Mini Chocolate & Cookie Dough Naked Layer Cakes

Adorable mini-sized naked cakes with gorgeously defined layers of moist chocolate cake, whipped cookie dough, and rich chocolate ganache. Naked cakes are undoubtedly impressive, especially for how easy they are to assemble (no finicky frosting to deal with on the outside). This chocolate and cookie dough creation is no exception! Another year, come and gone. […]

The post Mini Chocolate & Cookie Dough Naked Layer Cakes first appeared on Love and Olive Oil.

Adorable mini-sized naked cakes with gorgeously defined layers of moist chocolate cake, whipped cookie dough, and rich chocolate ganache.

Naked cakes are undoubtedly impressive, especially for how easy they are to assemble (no finicky frosting to deal with on the outside). This chocolate and cookie dough creation is no exception!

Two Mini Chocolate & Cookie Dough Naked Layer Cakes on a gray background

Another year, come and gone.

Not much celebration happening this year for Taylor’s 38th birthday, but the fact that it was just the two of us doing the celebrating doesn’t mean I skipped the cake (I mean, what kind of wife would I be then?)

Because it’s Taylor, the cake is always chocolate, but I do my best to mix it up a bit in a way that doesn’t get too weird for him, but still gives me a unique recipe to share with y’all here (two birds, right?)

I’ve made Milk Bar-style naked cakes (ala Christina Tosi) twice before, once following a recipe straight out of her cookbook and the second piecing together a few different parts to create a chocolate-pistachio-masterpiece. Actually, I did make a third one at some point that included freeze-dried strawberries and pop-rocks and, while good in theory, left a bit to be desired in terms of presentation and execution (maybe I’ll revisit it someday).

This year I’ve taken the basic idea of the naked cake and miniaturized it, making two adorable 4-inch cakes that are perfect for two (well, if we’re being honest, the cake is so rich that each mini cake is more like 4 servings, but who’s counting?)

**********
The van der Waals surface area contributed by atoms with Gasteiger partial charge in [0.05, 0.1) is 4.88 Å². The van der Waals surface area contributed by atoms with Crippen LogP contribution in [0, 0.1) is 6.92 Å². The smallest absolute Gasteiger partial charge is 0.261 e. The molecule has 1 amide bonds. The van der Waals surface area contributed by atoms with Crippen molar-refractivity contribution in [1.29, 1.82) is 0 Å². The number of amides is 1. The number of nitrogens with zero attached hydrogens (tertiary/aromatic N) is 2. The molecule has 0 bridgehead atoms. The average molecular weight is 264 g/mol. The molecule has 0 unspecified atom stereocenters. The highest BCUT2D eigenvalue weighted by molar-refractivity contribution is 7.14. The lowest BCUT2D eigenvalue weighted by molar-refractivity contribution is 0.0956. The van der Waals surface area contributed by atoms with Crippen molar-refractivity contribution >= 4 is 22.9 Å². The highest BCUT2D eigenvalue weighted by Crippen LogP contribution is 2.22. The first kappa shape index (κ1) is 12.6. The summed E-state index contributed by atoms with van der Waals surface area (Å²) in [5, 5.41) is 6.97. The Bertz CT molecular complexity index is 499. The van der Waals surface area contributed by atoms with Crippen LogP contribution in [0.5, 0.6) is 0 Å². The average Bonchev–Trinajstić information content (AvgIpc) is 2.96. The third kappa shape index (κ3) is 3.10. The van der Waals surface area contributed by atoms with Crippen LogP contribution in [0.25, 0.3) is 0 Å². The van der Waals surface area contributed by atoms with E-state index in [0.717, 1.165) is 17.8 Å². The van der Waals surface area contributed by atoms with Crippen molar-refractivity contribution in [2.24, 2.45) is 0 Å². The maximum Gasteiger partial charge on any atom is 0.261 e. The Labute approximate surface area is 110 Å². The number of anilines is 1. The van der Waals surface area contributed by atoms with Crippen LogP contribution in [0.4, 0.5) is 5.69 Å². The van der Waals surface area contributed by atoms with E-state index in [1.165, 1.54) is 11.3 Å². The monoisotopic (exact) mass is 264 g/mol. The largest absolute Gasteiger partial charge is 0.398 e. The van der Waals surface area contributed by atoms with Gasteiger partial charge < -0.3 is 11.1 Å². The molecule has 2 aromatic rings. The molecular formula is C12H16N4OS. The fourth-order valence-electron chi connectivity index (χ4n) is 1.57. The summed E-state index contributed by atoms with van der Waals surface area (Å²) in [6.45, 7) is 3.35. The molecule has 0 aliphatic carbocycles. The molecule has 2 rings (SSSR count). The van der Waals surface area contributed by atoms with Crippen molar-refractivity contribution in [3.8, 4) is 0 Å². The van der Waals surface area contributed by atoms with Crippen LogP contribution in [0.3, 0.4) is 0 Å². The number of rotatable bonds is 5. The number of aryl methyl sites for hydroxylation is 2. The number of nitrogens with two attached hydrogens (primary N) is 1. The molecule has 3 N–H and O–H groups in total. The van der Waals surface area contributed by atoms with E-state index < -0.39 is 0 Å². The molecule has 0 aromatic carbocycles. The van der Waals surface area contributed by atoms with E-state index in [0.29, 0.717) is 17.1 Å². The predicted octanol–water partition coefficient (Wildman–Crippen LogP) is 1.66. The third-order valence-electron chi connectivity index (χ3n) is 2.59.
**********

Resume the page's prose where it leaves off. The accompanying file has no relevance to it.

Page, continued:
The layers include a moist chocolate cake, creamy dark chocolate ganache, and a creamy whipped cookie dough studded with chocolate chips (eggless and safe to eat raw!) Assembling the cake in a ring of acetate makes for perfectly defined layers, like a core sample of sedimentary rock (but so much tastier).

Closeup, backlit layer cake with a ring of blue and yellow sprinkles

The result? Well, let’s just say I almost wished I had made a full size cake because it was so darn good we devoured the little ones in no time.

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Edible Cookie Dough

This edible cookie dough recipe has the BEST flavor and texture, with options for every diet! Here’s how to make this ultimate treat. Calling all cookie dough lovers! We present…the ultimate edible cookie dough recipe. Yes, this tasty mixture has the best cookie dough flavor and texture. Even better, we’ve done all the hard work for you: we’ve tested options for different diets, how to heat treat flour, and found out what makes the absolute best flavor. This recipe came about after trying to recreate a mound of cookie dough we had for dessert at a restaurant several years back. Come along as we teach you the ins and outs of how to make edible cookie dough…our ultimate treat! What’s the difference: edible cookie dough vs cookie dough? Cookie dough fans likely already know this. The difference between cookie dough and edible cookie dough is this: edible cookie dough has heat treated flour (to kill bacteria) and no eggs. This makes it safe to enjoy as dough instead of baked into cookies. Edible cookie dough is a total treat! We like it best with flour and butter, but we’ve tried every variation and have options that work for all diets […]